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Vanishing Waves (AKA Aurora) – Sea of love


- Cineuropa reviews the Lithuanian sci-fi film that premiered in the East of the West competition – and won a Special Mention in said competition - at Karlovy Vary 2012

Vanishing Waves (AKA Aurora) – Sea of love

Genre films from countries with a low cinematic output are something of a rarity and can often be met with a mixture of dismissal and bemusement. While we’re far from the territory of the Hollywood blockbuster with this Lithuanian effort, Kristina Buožytė’s Vanishing Waves [+see also:
interview: Kristina Buozyte
film profile
(AKA Aurora) attempts to tell an intelligent science-fiction tale alongside a more earthly story of love and passion. The film premiered in the East of the West competition at Karlovy Vary 2012.

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Lukas is a scientist taking part in an experiment that sends him into the mind of an unknown patient in a coma. Initially, all Lukas gets is a burst of sound and image, but after a while, he begins to see an unknown woman. Every time he reconnects to the patient, he discovers more about the woman, and soon he is falling passionately for someone (or something) that may be a figment of his or the patient’s imagination. Soon, his torrid "dream" affair starts to affect his real life. As his life begins to break down, he must try to find out just who the comatose person is and just how real the woman in the dream world is.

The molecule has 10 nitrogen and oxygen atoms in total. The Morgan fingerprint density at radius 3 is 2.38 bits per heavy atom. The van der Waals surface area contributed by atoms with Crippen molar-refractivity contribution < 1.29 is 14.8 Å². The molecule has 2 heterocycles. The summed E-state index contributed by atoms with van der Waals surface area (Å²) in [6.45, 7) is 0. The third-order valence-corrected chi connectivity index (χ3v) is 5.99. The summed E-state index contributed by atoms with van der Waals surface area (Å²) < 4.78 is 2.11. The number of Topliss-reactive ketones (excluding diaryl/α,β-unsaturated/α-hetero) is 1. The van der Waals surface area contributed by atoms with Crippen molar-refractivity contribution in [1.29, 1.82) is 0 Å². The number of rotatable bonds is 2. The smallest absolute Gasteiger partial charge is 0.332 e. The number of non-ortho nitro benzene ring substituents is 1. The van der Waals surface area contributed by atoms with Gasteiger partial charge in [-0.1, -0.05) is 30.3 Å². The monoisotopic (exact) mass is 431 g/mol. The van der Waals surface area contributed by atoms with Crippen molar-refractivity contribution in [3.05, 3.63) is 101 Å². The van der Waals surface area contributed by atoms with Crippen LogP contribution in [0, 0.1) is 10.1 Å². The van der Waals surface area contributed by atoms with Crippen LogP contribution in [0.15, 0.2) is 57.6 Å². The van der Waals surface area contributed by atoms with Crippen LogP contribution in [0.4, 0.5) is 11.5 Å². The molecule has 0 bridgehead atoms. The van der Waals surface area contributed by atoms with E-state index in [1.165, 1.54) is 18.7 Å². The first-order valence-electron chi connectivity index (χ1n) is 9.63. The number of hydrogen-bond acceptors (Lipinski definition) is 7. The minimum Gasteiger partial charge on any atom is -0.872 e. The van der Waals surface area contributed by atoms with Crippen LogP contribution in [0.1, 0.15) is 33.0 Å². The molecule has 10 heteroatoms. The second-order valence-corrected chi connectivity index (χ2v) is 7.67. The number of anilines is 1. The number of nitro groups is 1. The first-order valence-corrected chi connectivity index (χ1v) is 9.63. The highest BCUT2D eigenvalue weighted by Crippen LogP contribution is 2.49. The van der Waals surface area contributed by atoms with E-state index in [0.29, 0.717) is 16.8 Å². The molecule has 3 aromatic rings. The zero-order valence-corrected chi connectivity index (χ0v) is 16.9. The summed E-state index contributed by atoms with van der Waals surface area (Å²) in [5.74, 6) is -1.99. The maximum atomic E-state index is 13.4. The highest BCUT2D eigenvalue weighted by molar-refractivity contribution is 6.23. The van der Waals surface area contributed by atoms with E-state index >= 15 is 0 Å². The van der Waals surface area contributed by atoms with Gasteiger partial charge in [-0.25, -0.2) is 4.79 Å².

This takes its cue from many of the sci-fi movies produced in Eastern Europe back in the day, full of cold, white, scientific buildings and impressionistic dreamscapes. The effect is often striking, with a particularly nice contrast between the real world and that of the strange new lands that Lukas is exploring. It does sometimes become a bit too overwrought and many of the extended sex scenes seem to be titillation rather than having any powerful intrinsic meaning. But even when it all threatens to become too excessive and melodramatic, leads Marius Jampolskis and Jurga Jutaite do a good job of giving everything a human dimension with some strong yet subtle performances.

The film’s recent Special Mention at Karlovy Vary should pique some interest from distributors and festival programmers, and – despite the occasional misstep - its unique atmosphere is worthy of some attention.

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